While it is nice to have the approval of others, the best way to get it is by having self approval and self respect. How can you have that? There are lots of ways, but in the interest of keeping this blog short, I will give you a few steps that can get you started.
As a sort of continuation of my last blog in which I gave some tips on overcoming fear, I thought that it was important to offer some simple communication skills that you can use with yourself to help you feel validated and more secure. Yes, you read it right! I am actually going to convince you that talking to yourself will help you alleviate the symptoms of anxiety and allow you to live a happier more fulfilled life. You might be wondering what self validation is and how to do that. Self validation is your ability to recognize and acknowledge your own internal experiences and agree with or accept your thoughts. This might sound confusing, but once you try it on yourself or others and see how well it works you will change your mind.
When I think about relationships, the most important relationship that I think of is our relationship with ourselves. Relationships are complicated and since we don't have a guide for the best relationship with ourselves, it’s one I like to focus on a lot. What is it that you are telling yourself when you are anxious? Let’s take the example of going to a new college or starting a new job. You might be anxious because you will be in a new environment and be meeting new people. You might tell yourself the following: What if no one likes me? What if I can’t perform well at school or at my new job? What if people judge me and don’t accept or approve of me as a new team member? So many questions race through an anxious mind and most of the time we don’t take the time to answer them. Why do you think that might be the case? Write down some of your answers for now.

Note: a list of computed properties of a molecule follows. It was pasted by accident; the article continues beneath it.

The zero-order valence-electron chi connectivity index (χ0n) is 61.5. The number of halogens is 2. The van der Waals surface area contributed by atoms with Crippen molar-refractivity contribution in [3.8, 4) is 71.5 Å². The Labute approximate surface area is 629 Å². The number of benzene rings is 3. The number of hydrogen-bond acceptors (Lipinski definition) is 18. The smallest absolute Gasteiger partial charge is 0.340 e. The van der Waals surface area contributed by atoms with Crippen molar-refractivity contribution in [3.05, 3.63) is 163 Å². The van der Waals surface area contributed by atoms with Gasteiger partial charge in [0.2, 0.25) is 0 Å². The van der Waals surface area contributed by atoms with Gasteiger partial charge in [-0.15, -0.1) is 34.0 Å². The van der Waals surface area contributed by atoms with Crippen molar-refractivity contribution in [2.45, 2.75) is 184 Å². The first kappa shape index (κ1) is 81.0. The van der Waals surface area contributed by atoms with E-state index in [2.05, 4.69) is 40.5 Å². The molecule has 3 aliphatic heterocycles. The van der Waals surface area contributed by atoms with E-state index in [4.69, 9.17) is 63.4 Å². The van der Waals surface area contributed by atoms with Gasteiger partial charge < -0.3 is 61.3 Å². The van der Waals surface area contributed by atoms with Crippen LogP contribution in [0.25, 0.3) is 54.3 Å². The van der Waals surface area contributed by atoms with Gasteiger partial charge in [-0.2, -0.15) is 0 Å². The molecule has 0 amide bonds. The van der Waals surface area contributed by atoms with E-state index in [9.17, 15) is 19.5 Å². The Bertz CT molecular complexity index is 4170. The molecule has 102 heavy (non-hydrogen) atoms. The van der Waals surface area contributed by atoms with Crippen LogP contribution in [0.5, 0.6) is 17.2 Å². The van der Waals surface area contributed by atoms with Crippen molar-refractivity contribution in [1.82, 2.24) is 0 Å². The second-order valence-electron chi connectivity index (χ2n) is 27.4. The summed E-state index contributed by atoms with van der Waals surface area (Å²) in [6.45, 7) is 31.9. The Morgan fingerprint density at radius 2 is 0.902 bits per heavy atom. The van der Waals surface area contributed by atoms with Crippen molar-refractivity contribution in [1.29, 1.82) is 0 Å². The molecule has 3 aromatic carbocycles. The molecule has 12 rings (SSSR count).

Keeping your anxiety or other negative feelings to yourself and not expressing them in any way, can prevent you from overcoming them. What if I told you that if you practice the following three steps when communicating with yourself you will feel much better and be more likely to achieve your goals and overcome your anxieties?
One of the most important skills that I have included and simplified in my KARMA Coaching Method is The Imago Dialogue technique, used in Imago Relationship Therapy, developed by Dr. Harville Hendrix. While this dialogue was developed to assist hurting relationships and help couples to be reattached in love, I found this method extremely helpful in assisting in other relationships including the one you have with yourself.
The Imago Dialogue has specific guidelines and instructions but for the purpose of this blog I’m going to make it very simple and provide you with simple three simple steps that can allow you to have a deeper understanding of yourself and your feelings, validate yourself, and bring yourself to a place where you are capable of making more rational decisions and lead a happier life.
Step # 1: Mirror or reflect on what it is that you are feeling.
Since this is a very challenging time and many of us are afraid or anxious of going out and socializing with other people, I’m going to use the anxiety around contracting the Coronavirus while going out as an example. If you tell yourself that if you go outside, you will get sick, this will create a reaction that produces fear, which will most likely lead to the avoidance of going out or alternatively going out with a very high level of anxiety.